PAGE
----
United States had to do to get rid of the Vietnam?

A joint resolution was adopted and approved by Congress on August 7, 1964, enacted on August 10, giving President Johnson the authority to fight.

A joint resolution was adopted and approved by Congress on August 7, 1964, enacted on August 10, giving President Johnson the authority to fight.

News Time

Aggression and adventures for the United States, standing on the brink of a new war in the Middle East, have been a hot pursuit in almost every age. Not long ago, the late American diplomat (Richard Holbrooke) said that America does not fight to win wars, there are goals that have to be achieved. That is, defeat or victory in war does not matter to the United States. The threat posed by a new international war after a senior U.S. military commander was killed in Iraq by the United States in the past has not been averted. And there is still concern around the world. But Curine points out that this situation had no significant impact on the US establishment. This is the attitude of American officials in almost all wars they fought.

The United States did not participate in World War I, but in its last days it provided assistance to Britain. America’s victory over the conquered United States by throwing atom bombs at two Japanese cities in World War II continues. But there have been times in history that the United States has faced wars and wars in spite of the destruction of all military power and rivals. There was a similar situation in 1973 when the United States signed the Vietnam Agreement today.

The current Vietnam was divided into two parts, North and South Vietnam, which were interdependent until 1973. North Vietnam had the support of the Soviet Union, China and other communist allies South Vietnam supporters were the United States, South Korea, Thailand and other anti-Communist countries. At that time an armed group called the Viet Cong was mobilizing raids against anti-communist forces. Then there was an incident that brought America directly into the war. Vietnamese warships sail toward the US Navy during a patrol on August 2, 1964 at which point US troops opened fire for the warning, and Vietnamese ships began bombing ships on the other side. To which the US Navy also responded, some soldiers were wounded. On August 4, the US Navy complained that Vietnamese combat boats were chasing the ships once again. This complaint came to the White House when Lyndon B. Johnson was president. A joint resolution was adopted and approved by Congress on August 7, 1964, enacted on August 10, giving the president (Lyndon B. Johnson) the authority to fight. Within a few days after the resolution was approved, US troops landed in Vietnam, initially numbering in the thousands, but a few days later reached 1.5 million. The main target of the United States was North Vietnam, because South Vietnam was its ally.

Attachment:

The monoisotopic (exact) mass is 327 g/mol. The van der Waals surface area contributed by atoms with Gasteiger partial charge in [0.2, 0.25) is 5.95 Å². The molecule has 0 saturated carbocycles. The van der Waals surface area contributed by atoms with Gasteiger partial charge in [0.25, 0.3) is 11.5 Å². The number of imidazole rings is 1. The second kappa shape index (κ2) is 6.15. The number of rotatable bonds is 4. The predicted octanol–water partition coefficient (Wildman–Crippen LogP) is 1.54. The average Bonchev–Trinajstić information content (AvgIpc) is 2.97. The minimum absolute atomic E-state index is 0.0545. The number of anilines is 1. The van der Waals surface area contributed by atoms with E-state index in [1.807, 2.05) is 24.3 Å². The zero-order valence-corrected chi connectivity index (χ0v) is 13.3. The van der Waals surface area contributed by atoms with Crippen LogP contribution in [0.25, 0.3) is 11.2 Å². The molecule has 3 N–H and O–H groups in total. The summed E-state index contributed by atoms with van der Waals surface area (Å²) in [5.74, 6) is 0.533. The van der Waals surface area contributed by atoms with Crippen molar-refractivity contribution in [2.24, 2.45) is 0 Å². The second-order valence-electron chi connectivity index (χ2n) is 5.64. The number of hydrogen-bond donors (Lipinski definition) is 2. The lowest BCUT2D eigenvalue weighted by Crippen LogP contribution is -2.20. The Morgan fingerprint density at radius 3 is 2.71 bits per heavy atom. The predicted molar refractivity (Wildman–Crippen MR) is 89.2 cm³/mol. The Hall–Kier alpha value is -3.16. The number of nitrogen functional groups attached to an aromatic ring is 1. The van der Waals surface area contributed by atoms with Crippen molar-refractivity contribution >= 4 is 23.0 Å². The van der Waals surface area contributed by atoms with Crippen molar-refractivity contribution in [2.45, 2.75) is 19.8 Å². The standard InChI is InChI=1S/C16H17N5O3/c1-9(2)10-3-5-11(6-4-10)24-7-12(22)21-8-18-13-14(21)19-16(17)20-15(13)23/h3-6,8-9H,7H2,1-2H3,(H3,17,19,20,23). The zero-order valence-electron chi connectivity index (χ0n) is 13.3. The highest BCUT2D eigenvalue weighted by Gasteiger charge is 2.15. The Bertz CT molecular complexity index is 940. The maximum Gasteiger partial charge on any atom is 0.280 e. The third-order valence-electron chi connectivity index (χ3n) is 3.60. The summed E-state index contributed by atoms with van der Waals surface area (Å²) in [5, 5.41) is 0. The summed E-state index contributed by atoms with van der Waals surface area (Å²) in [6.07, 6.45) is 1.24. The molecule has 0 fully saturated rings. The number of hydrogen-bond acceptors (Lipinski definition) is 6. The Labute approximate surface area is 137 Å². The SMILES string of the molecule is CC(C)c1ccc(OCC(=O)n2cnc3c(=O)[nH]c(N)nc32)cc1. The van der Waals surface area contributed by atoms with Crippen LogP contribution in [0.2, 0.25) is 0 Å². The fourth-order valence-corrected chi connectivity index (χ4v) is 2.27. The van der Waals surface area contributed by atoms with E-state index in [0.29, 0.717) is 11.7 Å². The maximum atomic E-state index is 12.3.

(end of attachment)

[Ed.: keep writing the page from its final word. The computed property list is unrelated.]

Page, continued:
A very tense war was launched by American troops, and within a few days, it seemed that the United States would soon achieve its goal. But there were still two figures in North Vietnam that could turn the whole game. The General Giáp and Ho Chi Minh were the men who chewed on the French during a long war from 1946 to 1955 and had to be discredited. The two landed in the field once again. This combination of politics and tactics led to American ambitions leading to the wall. He was very skilled in guerrilla warfare, and his plans led to frequent attacks on US forces. The words of General Jayap became very popular when America’s courage seemed to fade you kill our 10 men, we’ll kill one, let’s see how long you fight, you’re tired General Giáp was also called (Red Napoleon).

North Vietnam and Vietnam prepared a vigorous attack, with the capital Saigon being their target. On the 1st of January 1968, the country was on holiday, 36 provincial capitals and six major cities were suddenly attacked and the capital occupied at the same time. Which shook the whole country even though the US military and the South Vietnamese army retaliated with retaliation. However, this proved the White House’s claims that success was not far off.

Opposition within the United States:

In the late 60s, relatives of US troops began to question what was the outcome of this war? At that time a second term was run by the President Lyndon B. Johnson, who resigned in 1969 on questions raised by the public circles and the opposition. After him Richard Nixon took over who had a different view of the war. Although the war continued in their time, they wanted to cripple it. Ho Chi Minh passed away in 1969 but his successors continued to fight. The war killed nearly 12 million North Vietnamese soldiers and three and a half million US and coalition troops.

Negotiations begin:

It was time that the United States wanted to get rid of the war. So the conversation began in 1969 and the parties sat down in Paris. The chain continued to move forward with time, but in the meantime there was no peace and war continued.  Richard Nixon efforts continued and in 1973 the deal was reached.

Paris Peace Agreement:

The agreement signed in Paris 47 years ago today is called Paris Peace Accords. The US, Vietnam, North and South Vietnam participated. By the way, the deal contained 12,10 points, but the main point was that the United States would withdraw troops and Vietnam would proceed as an independent republic. The United States evacuated all territories in a short period of time and Vietnam released its captives. Now the Vietnamese capital is named after Ho Chi Minh.


No comments.

Leave a Reply